Prophets of market doom are jumping the gun
Last week’s turmoil suggests investors are belatedly coming to terms with the end of a decade of cheap money
At one point on Friday, the benchmark S&P 500 equity index was facing its steepest weekly loss since the dark days of the 2008 financial crisis. While stocks eventually found a floor, the index still suffered its sharpest five-day fall since the China-driven sell-off in January 2016. European equities, meanwhile, have just experienced their worst weekly decline since the acute phase of the euro zone crisis in 2011, while the Hang Seng Index dropped the most in a decade.
A staggering US$5 trillion has been wiped off the value of global equities since the turmoil erupted nearly a fortnight ago.
The VIX Index, Wall Street’s “fear gauge”, which measures the anticipated volatility in the S&P 500 and which gave rise to the complex financial products and trading strategies that are seen as the main culprit behind the sell-off, now stands just below 30, above its long-term average of 20 and sky-high compared with its subdued level of 12.7 at the start of this month.
Perhaps more worryingly, the sell-off in stocks is starting to put other asset classes under strain, notably corporate bonds and emerging markets, in a sign that last week’s dramatic price action might be a foretaste of things to come.
Yet the prophets of market doom are jumping the gun.
First, the about 9 per cent drop in the S&P 500 since January 26 leaves the index slightly out of correction territory – a drop of 10 per cent or more from a recent high – and still up more than 15 per cent over the past year. Moreover, the recent slump in the S&P 500 is on a par with the average largest yearly pullback in the index since 1980, according to data from Deutsche Bank.
The surprise is not that stocks have just suffered their sharpest fall in two years, but that markets had been extraordinarily calm for an unusually long period of time.
Second, and most tellingly for the time being, there has been no widespread panic. Assets that benefit during periods of extreme risk aversion, such as gold and the Swiss franc, even fell last week, while some riskier securities, such as the government bonds of Italy, rose in a sign that the broader market remains resilient.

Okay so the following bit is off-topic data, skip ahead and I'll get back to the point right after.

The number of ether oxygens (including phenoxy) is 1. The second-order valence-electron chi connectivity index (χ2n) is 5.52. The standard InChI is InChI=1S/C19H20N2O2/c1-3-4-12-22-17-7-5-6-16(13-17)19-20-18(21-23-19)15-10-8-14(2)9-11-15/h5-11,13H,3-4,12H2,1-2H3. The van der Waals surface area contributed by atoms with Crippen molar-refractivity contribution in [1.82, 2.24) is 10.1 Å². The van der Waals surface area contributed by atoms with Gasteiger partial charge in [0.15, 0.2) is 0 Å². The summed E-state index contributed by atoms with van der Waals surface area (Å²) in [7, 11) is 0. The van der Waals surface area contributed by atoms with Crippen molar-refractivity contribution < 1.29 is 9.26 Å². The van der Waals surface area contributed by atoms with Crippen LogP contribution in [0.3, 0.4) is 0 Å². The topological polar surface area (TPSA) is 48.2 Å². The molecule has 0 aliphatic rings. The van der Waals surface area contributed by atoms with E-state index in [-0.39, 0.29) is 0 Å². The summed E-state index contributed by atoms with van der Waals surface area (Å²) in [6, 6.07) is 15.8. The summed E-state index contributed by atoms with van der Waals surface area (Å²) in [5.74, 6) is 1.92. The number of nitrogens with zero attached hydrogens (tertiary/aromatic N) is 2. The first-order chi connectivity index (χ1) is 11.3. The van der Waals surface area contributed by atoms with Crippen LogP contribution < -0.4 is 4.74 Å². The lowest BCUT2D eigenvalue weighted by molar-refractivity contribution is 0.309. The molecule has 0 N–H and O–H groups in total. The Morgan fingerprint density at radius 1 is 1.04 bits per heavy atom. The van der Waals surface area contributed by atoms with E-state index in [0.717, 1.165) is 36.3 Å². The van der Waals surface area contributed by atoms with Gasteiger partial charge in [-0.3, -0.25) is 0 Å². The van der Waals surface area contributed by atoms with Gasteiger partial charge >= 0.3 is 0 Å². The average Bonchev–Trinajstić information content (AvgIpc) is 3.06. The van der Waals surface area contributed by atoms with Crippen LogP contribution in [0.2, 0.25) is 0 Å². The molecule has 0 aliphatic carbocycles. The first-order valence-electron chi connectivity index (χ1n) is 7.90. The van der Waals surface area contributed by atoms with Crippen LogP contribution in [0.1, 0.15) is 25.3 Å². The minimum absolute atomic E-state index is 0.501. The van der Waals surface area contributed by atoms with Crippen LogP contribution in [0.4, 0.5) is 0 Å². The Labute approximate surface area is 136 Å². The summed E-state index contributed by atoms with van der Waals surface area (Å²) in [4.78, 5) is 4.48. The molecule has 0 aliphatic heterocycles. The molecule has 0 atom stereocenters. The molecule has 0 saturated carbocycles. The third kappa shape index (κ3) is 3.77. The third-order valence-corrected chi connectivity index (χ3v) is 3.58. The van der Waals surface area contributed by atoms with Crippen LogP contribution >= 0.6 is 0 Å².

This is because the sell-off is a technical one centred around the frothy US stock market as opposed to a broad reassessment of economic and corporate fundamentals, which remain strong. The abrupt unravelling of the so-called short volatility trade – highly leveraged bets on continued calm in markets – not only exacerbated the price declines but was the driving force behind it following the collapse of two volatility-linked financial products last Tuesday.
As for the initial catalysts for the surge in volatility – a sharp rise in government bond yields because of fears about inflation and concerns about a more aggressive tightening in monetary policy – some perspective is in order.
As I pointed out in an earlier column, while the 10-year treasury yield has shot up to about 3 per cent, real, or inflation-adjusted, yields are at a mere 0.7 per cent. This is still extremely low and a far cry from the about 3 per cent level at the end of the Federal Reserve’s last interest rate-hiking cycle in 2006.
Although US inflation expectations have risen over the past several months, the Fed’s preferred measure of inflation is comfortably below its target of 2 per cent while market expectations of inflation over the next 10 years are still only slightly above 2 per cent. In the euro zone, core inflation is just half the European Central Bank’s target.
Make no mistake, if there is a light that is flashing red, it is not inflation, which suggests that government bond yields are not about to go through the roof.
The most compelling explanation for last week’s turmoil is that international investors are belatedly coming to terms with the end of a decade-long period of cheap money. From an asset price perspective, last week marked the beginning of the end of the era of quantitative easing.
Bonds and equities – especially US assets – have been priced for perfection for far too long. It is about time that investors and traders began to reposition their portfolios for a new, and much more turbulent, financial landscape in which leading central banks are no longer propping up the financial system.
This does not mean that markets are about to enter a death spiral – far from it.
It simply means that the volatility of the post-quantitative easing era has begun. For markets that were in a near comatose state just a few months ago, this is no bad thing.
Nicholas Spiro is a partner at Lauressa Advisory